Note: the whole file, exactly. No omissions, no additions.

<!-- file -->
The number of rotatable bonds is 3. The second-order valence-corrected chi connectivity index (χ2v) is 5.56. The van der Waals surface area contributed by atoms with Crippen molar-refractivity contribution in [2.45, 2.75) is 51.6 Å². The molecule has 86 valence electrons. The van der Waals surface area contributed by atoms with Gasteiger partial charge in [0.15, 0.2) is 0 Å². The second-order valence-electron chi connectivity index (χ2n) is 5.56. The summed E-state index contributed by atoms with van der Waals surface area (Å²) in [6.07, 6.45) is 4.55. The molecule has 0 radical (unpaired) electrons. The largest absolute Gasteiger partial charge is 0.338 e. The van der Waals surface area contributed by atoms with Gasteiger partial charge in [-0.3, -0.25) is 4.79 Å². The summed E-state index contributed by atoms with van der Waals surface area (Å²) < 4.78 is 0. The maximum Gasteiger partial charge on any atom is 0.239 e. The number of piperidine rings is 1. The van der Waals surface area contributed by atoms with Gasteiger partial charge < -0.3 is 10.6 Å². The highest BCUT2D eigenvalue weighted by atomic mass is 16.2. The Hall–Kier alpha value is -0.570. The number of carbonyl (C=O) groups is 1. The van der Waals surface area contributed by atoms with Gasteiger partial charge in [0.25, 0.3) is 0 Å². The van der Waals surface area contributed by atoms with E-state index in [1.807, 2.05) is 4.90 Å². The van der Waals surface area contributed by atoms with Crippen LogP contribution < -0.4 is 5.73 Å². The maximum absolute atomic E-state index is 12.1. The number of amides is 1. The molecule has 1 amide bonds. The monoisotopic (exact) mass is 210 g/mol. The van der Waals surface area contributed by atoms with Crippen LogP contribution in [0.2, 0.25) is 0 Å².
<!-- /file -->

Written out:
The number of rotatable bonds is 3. The second-order valence-corrected chi connectivity index (χ2v) is 5.56. The van der Waals surface area contributed by atoms with Crippen molar-refractivity contribution in [2.45, 2.75) is 51.6 Å². The molecule has 86 valence electrons. The van der Waals surface area contributed by atoms with Gasteiger partial charge in [0.15, 0.2) is 0 Å². The second-order valence-electron chi connectivity index (χ2n) is 5.56. The summed E-state index contributed by atoms with van der Waals surface area (Å²) in [6.07, 6.45) is 4.55. The molecule has 0 radical (unpaired) electrons. The largest absolute Gasteiger partial charge is 0.338 e. The van der Waals surface area contributed by atoms with Gasteiger partial charge in [-0.3, -0.25) is 4.79 Å². The summed E-state index contributed by atoms with van der Waals surface area (Å²) < 4.78 is 0. The maximum Gasteiger partial charge on any atom is 0.239 e. The number of piperidine rings is 1. The van der Waals surface area contributed by atoms with Gasteiger partial charge < -0.3 is 10.6 Å². The highest BCUT2D eigenvalue weighted by atomic mass is 16.2. The Hall–Kier alpha value is -0.570. The number of carbonyl (C=O) groups is 1. The van der Waals surface area contributed by atoms with Gasteiger partial charge in [0.25, 0.3) is 0 Å². The van der Waals surface area contributed by atoms with E-state index in [1.807, 2.05) is 4.90 Å². The van der Waals surface area contributed by atoms with Crippen LogP contribution < -0.4 is 5.73 Å². The maximum absolute atomic E-state index is 12.1. The number of amides is 1. The molecule has 1 amide bonds. The monoisotopic (exact) mass is 210 g/mol. The van der Waals surface area contributed by atoms with Crippen LogP contribution in [0.2, 0.25) is 0 Å².